While the Japanese music industry ended last year on a promise of change, 2013 has highlighted a few of the ingrained practices that are going to be a little bit more difficult to dislodge.
One industry story that caught the interest of the international press was the news that Japan had overtaken the U.S. as the world’s largest music market. Indeed, the domestic music business in 2012 actually registered a small rise on the previous year, thanks largely to a massive surge in singles sales driven by fans of idol groups as well as a confluence of comeback albums and greatest hits compilations released by golden oldies.
Combined with that was a collapse in digital sales that seems to have been driven largely by a boom in smartphone use. Recent shifts in smartphone use devastated the old mobile music download market, forcing retailers that had become reliant on consumers’ music downloads to compete with a growing apps market at a time when smartphone users’ incomes were stagnating.
That Japanese CD sales were driving unexpected growth in the music market was certainly an eye-catching story, and a look at 2013’s yearend charts suggests an industry eager to repeat the trick. The result, however, amounts to a disaster for the health of the music scene as a whole.
As with 2012, album sales this year were dominated by oldies, with compilations by the venerable Yumi Matsutoya (whose 1973 song “Hikoki-gumo” was selected as the theme song of anime director Hayao Miyazaki’s summer hit “The Wind Rises”) and wannabe bad boys Exile, both actually released in 2012. They were joined in the annual bestsellers’ list by multivolume compilations from rock stalwarts B’z, Bump of Chicken and established hitmaker Kana Nishino, plus numerous others.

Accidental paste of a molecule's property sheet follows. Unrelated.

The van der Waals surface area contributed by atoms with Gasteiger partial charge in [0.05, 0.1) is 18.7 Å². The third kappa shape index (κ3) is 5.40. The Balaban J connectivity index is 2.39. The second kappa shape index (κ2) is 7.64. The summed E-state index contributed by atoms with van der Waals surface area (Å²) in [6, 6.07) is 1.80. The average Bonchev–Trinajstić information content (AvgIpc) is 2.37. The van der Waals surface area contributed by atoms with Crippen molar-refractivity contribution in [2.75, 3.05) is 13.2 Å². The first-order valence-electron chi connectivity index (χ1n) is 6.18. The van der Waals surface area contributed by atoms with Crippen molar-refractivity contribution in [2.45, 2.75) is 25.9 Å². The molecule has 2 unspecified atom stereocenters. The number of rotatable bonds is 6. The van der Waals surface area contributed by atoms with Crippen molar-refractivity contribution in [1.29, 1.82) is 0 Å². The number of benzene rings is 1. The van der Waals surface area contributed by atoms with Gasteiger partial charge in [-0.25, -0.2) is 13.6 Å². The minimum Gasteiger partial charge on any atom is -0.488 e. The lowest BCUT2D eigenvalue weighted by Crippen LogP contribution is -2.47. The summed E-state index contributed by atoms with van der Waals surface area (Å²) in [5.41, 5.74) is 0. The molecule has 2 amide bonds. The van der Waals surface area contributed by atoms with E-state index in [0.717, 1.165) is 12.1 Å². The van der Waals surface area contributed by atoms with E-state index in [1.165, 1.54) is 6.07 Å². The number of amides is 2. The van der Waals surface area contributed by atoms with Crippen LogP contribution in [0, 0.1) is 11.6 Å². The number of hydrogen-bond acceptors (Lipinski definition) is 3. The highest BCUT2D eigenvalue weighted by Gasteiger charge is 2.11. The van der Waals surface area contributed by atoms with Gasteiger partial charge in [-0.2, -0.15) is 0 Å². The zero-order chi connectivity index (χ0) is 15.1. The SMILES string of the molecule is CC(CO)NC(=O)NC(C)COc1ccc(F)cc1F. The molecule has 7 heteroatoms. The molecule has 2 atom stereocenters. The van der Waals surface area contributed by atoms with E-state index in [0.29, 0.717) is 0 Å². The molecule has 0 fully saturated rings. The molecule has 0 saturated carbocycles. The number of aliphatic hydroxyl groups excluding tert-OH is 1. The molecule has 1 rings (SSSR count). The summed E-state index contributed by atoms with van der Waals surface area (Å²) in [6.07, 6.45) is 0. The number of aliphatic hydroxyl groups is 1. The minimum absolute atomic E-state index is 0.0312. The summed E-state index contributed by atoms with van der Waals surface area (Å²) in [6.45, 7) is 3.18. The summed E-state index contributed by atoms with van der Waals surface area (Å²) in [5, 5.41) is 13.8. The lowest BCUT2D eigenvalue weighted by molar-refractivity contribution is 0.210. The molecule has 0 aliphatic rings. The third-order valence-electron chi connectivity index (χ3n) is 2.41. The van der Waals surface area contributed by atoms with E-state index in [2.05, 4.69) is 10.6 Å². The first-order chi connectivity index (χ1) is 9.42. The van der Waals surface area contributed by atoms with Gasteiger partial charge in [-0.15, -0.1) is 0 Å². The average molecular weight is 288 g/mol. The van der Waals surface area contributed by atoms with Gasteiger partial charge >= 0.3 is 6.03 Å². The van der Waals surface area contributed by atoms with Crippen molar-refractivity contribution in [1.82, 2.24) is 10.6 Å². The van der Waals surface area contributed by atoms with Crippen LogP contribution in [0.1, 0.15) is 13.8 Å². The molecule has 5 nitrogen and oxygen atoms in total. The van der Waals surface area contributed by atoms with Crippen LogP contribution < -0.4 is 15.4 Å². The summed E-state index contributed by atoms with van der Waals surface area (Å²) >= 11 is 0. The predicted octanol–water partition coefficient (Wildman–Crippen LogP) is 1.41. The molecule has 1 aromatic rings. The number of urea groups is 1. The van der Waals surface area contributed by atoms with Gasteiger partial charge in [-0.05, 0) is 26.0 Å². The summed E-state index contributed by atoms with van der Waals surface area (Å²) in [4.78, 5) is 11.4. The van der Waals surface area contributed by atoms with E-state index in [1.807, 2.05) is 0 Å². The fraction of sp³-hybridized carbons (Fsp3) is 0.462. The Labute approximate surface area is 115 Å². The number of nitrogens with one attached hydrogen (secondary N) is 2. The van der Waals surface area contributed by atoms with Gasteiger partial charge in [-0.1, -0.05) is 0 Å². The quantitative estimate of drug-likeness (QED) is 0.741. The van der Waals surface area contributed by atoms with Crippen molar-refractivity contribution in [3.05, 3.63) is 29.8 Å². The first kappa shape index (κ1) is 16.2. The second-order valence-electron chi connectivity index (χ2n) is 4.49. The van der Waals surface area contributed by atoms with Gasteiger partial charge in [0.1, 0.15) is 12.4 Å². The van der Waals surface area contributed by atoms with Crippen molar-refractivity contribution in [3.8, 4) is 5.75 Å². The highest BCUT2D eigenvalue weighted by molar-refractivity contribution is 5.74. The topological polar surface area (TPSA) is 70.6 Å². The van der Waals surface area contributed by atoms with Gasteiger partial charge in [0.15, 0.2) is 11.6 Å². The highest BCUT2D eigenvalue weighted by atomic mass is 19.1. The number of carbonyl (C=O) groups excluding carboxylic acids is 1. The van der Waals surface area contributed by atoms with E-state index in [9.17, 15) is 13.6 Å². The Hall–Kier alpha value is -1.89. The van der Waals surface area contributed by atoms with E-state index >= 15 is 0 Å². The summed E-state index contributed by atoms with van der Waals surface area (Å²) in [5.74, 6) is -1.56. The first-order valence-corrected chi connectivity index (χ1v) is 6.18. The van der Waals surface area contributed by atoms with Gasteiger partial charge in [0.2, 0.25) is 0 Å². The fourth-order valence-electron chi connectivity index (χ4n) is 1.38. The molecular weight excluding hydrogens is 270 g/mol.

Meanwhile, just a couple of companies or production houses dominated the Oricon singles market in 2013, with half of the Top 30 best-selling singles of the year coming from all-female idol groups from the “XXX48” stable (including AKB48’s pretend rivals, Sony Music’s Nogizaka46), and most of the rest hailing from the Johnny & Associates boy band factory.
Indeed, only evergreens Southern All Stars, which managed to nab 17th spot on Oricon’s list, and anime band Linked Horizon, which snuck in at No. 30, fall outside the aforementioned music industry heavyweights.
Moreover, given the extent to which idol group sales — especially those of AKB48 and their spawn — game the charts by encouraging fans to buy multiple copies of the same singles in exchange for “handshake meetings” and voting rights in intra-group popularity contests, most of these purchases could arguably be redefined as character goods rather than music sales.
AKB48 provided a lot of the drama on the gossip pages as well, with the most startling example being member Minami Minegishi’s tear-stained January video message as she shaved her head and begged forgiveness in penance for the crime of having a boyfriend. And just in case the AKB organization’s hypocrisy wasn’t blatantly obvious by this incident alone, the group’s general manager, Tomonobu Togasaki, helpfully laid doubts to rest in November by getting photographed by weekly magazine Shukan Bunshun leaving a love hotel with a teenage girl he later identified as a prostitute.